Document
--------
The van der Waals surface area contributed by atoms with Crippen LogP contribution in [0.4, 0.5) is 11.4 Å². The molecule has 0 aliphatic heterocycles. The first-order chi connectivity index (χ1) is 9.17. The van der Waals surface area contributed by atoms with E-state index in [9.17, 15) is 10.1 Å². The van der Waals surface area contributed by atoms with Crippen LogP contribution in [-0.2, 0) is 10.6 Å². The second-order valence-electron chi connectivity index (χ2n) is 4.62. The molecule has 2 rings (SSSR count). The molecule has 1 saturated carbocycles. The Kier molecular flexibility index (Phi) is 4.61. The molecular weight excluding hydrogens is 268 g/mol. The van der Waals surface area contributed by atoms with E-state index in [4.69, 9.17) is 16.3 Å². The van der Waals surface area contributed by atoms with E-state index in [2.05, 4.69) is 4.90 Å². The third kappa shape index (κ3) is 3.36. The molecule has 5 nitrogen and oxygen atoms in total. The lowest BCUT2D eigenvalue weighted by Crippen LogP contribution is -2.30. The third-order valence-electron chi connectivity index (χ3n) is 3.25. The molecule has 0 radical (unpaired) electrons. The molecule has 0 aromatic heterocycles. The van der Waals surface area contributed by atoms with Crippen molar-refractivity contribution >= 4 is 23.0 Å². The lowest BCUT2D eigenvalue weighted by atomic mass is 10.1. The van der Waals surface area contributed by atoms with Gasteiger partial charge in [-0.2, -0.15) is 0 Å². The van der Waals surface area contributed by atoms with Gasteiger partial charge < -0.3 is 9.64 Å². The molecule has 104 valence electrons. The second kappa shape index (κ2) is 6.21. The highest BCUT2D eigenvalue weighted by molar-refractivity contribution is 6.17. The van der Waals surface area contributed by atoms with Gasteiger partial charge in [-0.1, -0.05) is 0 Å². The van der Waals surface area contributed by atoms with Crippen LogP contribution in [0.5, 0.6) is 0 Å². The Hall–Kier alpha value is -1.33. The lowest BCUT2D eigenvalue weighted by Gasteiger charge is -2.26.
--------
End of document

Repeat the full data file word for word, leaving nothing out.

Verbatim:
The van der Waals surface area contributed by atoms with Crippen LogP contribution in [0.4, 0.5) is 11.4 Å². The molecule has 0 aliphatic heterocycles. The first-order chi connectivity index (χ1) is 9.17. The van der Waals surface area contributed by atoms with E-state index in [9.17, 15) is 10.1 Å². The van der Waals surface area contributed by atoms with Crippen LogP contribution in [-0.2, 0) is 10.6 Å². The second-order valence-electron chi connectivity index (χ2n) is 4.62. The molecule has 2 rings (SSSR count). The molecule has 1 saturated carbocycles. The Kier molecular flexibility index (Phi) is 4.61. The molecular weight excluding hydrogens is 268 g/mol. The van der Waals surface area contributed by atoms with E-state index in [4.69, 9.17) is 16.3 Å². The van der Waals surface area contributed by atoms with E-state index in [2.05, 4.69) is 4.90 Å². The third kappa shape index (κ3) is 3.36. The molecule has 5 nitrogen and oxygen atoms in total. The lowest BCUT2D eigenvalue weighted by Crippen LogP contribution is -2.30. The third-order valence-electron chi connectivity index (χ3n) is 3.25. The molecule has 0 radical (unpaired) electrons. The molecule has 0 aromatic heterocycles. The van der Waals surface area contributed by atoms with Crippen molar-refractivity contribution >= 4 is 23.0 Å². The lowest BCUT2D eigenvalue weighted by atomic mass is 10.1. The van der Waals surface area contributed by atoms with Gasteiger partial charge in [-0.2, -0.15) is 0 Å². The van der Waals surface area contributed by atoms with Gasteiger partial charge < -0.3 is 9.64 Å². The molecule has 104 valence electrons. The second kappa shape index (κ2) is 6.21. The highest BCUT2D eigenvalue weighted by molar-refractivity contribution is 6.17. The van der Waals surface area contributed by atoms with Gasteiger partial charge in [-0.1, -0.05) is 0 Å². The van der Waals surface area contributed by atoms with Crippen LogP contribution in [0.5, 0.6) is 0 Å². The Hall–Kier alpha value is -1.33. The lowest BCUT2D eigenvalue weighted by Gasteiger charge is -2.26.